• Abstract: With Washington's influence on the Caspian region at its lowest ebb in many years, the Obama administration could reverse this trend with a new approach that accepts Russia's presence and China's interest as historical and geographical givens and emphasizes short- and medium-term problem solving in multilateral and bilateral settings instead of long-term political and economic transformations. The United States can accomplish more in the Caspian region by focusing on military reform and building security capacity than on forming military alliances. The United States should switch from a multiple pipeline strategy to a policy that advances competition by promoting market pricing for energy producers, consumers, and transit states. The United States could facilitate the introduction of renewable sources of energy as a stimulus to economic recovery and a source of enhanced social security. The United States should develop a nuanced strategy that encourages political development through social and educational programs and local capacity building. The Obama administration should name a high-level official as a presidential envoy to this region.
  • Topic: Security, Foreign Policy, Development, Economics, Nuclear Weapons
  • Political Geography: Russia, United States, China, Washington, Central Asia
  • Author: Uri Dadush, Lauren Falcao
  • Publication Date: 12-2009
  • Content Type: Policy Brief
  • Institution: Carnegie Endowment for International Peace
  • Abstract: More than 200 million people reside in a country that is not their birthplace. This “diaspora nation” of migrants outranks all but four of the world's countries in population. These migrants make an immense economic contribution both to their host country and to their home country, primarily through transfers of money they earn back to their home country, which are known as “remittances.” About 82 percent of migrants originate in developing countries, and their remittances, which amounted to an estimated $305 billion in 2008, represent an essential source of foreign exchange for these countries, as well as a major instrument in the fight against poverty.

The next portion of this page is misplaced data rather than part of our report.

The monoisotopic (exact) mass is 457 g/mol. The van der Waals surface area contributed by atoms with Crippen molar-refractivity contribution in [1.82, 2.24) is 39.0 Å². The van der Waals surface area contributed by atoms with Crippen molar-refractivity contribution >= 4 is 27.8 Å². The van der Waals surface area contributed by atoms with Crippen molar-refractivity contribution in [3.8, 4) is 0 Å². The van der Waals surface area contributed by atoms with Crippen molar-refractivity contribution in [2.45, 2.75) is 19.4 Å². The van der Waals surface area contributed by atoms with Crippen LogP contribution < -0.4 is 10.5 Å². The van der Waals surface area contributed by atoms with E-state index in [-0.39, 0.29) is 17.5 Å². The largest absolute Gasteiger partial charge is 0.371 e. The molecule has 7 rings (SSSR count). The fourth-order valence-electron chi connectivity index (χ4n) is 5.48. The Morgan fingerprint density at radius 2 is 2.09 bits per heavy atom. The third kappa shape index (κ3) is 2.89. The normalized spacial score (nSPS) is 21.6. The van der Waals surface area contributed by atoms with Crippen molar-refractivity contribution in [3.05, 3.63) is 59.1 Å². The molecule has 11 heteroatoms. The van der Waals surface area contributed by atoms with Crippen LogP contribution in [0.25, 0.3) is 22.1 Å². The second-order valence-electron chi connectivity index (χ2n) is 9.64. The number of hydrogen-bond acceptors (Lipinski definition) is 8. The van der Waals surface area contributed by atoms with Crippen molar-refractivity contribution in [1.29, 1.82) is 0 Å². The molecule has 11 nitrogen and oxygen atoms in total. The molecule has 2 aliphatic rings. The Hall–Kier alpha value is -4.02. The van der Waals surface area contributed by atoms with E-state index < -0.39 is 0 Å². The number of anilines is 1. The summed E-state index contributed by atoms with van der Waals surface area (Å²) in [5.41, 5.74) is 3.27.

• Topic: Economics, Globalization, Migration, Immigration, Financial Crisis
  • Political Geography: Russia, America, Dubai
  • Author: Valery Tishkov
  • Publication Date: 08-2008
  • Content Type: Working Paper
  • Institution: Carnegie Endowment for International Peace
  • Abstract: Gorbachev's liberalization brought the opening of Russia to the outside world and with it interest in and contact with the Russian 1 diaspora. After the dis- solution of the Union of Soviet Socialist Republics (USSR), the problem of the diaspora evolved quickly, when it was transformed into a political and even a humanitarian challenge.
  • Topic: Civil Society, Government
  • Political Geography: Russia, Europe, Asia
  • Author: Pierre Goldschmidt
  • Publication Date: 07-2008
  • Content Type: Working Paper
  • Institution: Carnegie Endowment for International Peace
  • Abstract: There are presently clear indications that we are about to see a revival of nuclear energy worldwide. It is important to make this expansion of nuclear energy for the production of electricity and desalinated water as safe and secure as possible. In the coming decade, however, the rate of this expansion will be limited by several factors: in some recipient states, by the lack of an adequate industrial infrastructure, or an insufficient nuclear safety culture with a truly independent control organization; and in supplier states, by a limited capacity to produce certain types of nuclear equipment, such as reactor vessels.
  • Topic: International Cooperation, Nuclear Weapons, Border Control, Nuclear Power
  • Political Geography: Russia